The consent decree in the instant case is a complex document consisting of some 31 paragraphs and extending over 28 pages of text. At its core is Paragraph 6, which enjoins the consenting parties from discriminating in the rental of dwelling units in the six developments and proscribes the use of quotas or racial or religious criteria in such rentals. At the same time, however, the decree recognizes that, in the light of past acts of discrimination, it is necessary to establish "adjustment periods" for each of the projects during which time they will become more integrated. Once a given project reaches a certain percentage of white to non-white tenants, the adjustment period ends and the underlying principle of nondiscrimination in rentals controls.

 The proposed consent decree also creates mechanisms to implement the decree without continuous court supervision and to ensure that all community groups receive rental information on all the developments. These mechanisms are designed to prevent future community disputes over rentals by establishing openness, full disclosure and community participation in the implementation of the decree.

 In approving a consent decree, a court need not inquire into the precise legal rights of the consenting parties but need only assure itself "that there has been valid consent by the concerned parties and that the terms of the decree are not unlawful, unreasonable, or inequitable." United States v. City of Jackson, 519 F.2d 1147, 1151 (5th Cir. 1975). The Court is satisfied that this standard has been met in the instant case. Evidence adduced during the December 1976 hearing on the preliminary injunction and admissions by the NYCHA demonstrate that apartments at Jonathan Williams Plaza, Independence Towers and Taylor-Wythe Houses, as well as certain publicly financed apartments at 115-123 Division Avenue and at Bedford Gardens, were designated and rented in a manner calculated to achieve certain racial percentages on each floor of those developments and thus through the developments as a whole. These percentages were approximately 75% white/25% non-white at Independence Towers, Jonathan Williams Plaza and Bedford Gardens, 90% white/10% non-white at 115-123 Division Avenue and 60% white/40% non-white at Taylor-Wythe Houses. It also appears that the HPD and the Williamsburg Housing Association intended that Clemente Plaza, which was completed only after this action was begun, be rented 25% to white families and 75% to non-white families. There was also evidence that the white community in Williamsburg was aware of the projected 75%/25% ratio at Clemente Plaza and that this awareness might have deterred white families from moving into Clemente Plaza and might have disrupted the integrated pattern of the larger community as well.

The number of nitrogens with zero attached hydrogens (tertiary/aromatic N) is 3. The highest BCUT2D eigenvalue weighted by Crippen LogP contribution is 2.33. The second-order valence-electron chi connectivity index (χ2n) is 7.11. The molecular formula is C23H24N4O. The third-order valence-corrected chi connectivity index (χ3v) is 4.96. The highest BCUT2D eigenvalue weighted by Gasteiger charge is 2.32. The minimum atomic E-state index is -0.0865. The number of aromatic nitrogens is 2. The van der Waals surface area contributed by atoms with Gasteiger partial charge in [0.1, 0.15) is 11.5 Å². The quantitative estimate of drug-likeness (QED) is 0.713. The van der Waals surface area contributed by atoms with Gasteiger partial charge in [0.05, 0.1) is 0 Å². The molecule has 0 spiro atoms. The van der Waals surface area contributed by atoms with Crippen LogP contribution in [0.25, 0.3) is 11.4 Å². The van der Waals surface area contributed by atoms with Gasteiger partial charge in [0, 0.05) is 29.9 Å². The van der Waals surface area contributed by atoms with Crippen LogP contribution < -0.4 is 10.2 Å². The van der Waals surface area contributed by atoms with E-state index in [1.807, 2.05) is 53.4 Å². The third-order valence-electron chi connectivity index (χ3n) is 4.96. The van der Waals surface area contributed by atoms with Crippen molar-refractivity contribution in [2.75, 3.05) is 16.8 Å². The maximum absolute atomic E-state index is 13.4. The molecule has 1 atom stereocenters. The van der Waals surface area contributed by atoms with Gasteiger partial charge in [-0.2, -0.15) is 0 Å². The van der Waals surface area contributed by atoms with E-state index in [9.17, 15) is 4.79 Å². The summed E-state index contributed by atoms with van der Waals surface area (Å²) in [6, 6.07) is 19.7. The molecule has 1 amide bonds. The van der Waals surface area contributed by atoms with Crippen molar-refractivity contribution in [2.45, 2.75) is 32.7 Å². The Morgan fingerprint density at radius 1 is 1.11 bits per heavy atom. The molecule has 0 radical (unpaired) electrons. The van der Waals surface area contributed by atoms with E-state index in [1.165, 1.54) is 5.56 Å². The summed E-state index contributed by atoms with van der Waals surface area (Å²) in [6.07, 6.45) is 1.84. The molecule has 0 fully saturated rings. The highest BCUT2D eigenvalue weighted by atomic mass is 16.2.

The consent decree works to alleviate the fears of the community groups while making each of the developments more racially integrated during the adjustment period. Thus, in accordance with formulas in the consent decree, non-white applicants for rentals at Jonathan Williams Plaza, Independence Towers and 115-123 Division Avenue will be given preference until 32% of the dwelling units in those developments are rented to non-white families. At Bedford Gardens the goal for the adjustment period is that 35% of the apartments shall be rented to non-whites. The completion of the initial renting of apartments at Clemente Plaza will see that development rented 51% to non-whites and 49% to whites. The 60% white/40% non-white ratio at Taylor-Wythe Houses will not be changed. These goals are supported by specific provisions concerning community outreach and monitoring of the rental process. Procedures are also established for resolving individual complaints concerning rentals.

 The Court is satisfied that this decree substantially embodies the goal announced in Otero, the fulfillment of the "goal of open, integrated residential housing patterns." Otero v. New York City Housing Authority, supra, 484 F.2d at 1134. Indeed, this consent decree is substantially similar to that which was finally approved by the district court upon remand in Otero. Otero v. New York City Housing Authority, 72 Civ. 1733 (S.D.N.Y. Feb. 22, 1974), and corresponding order.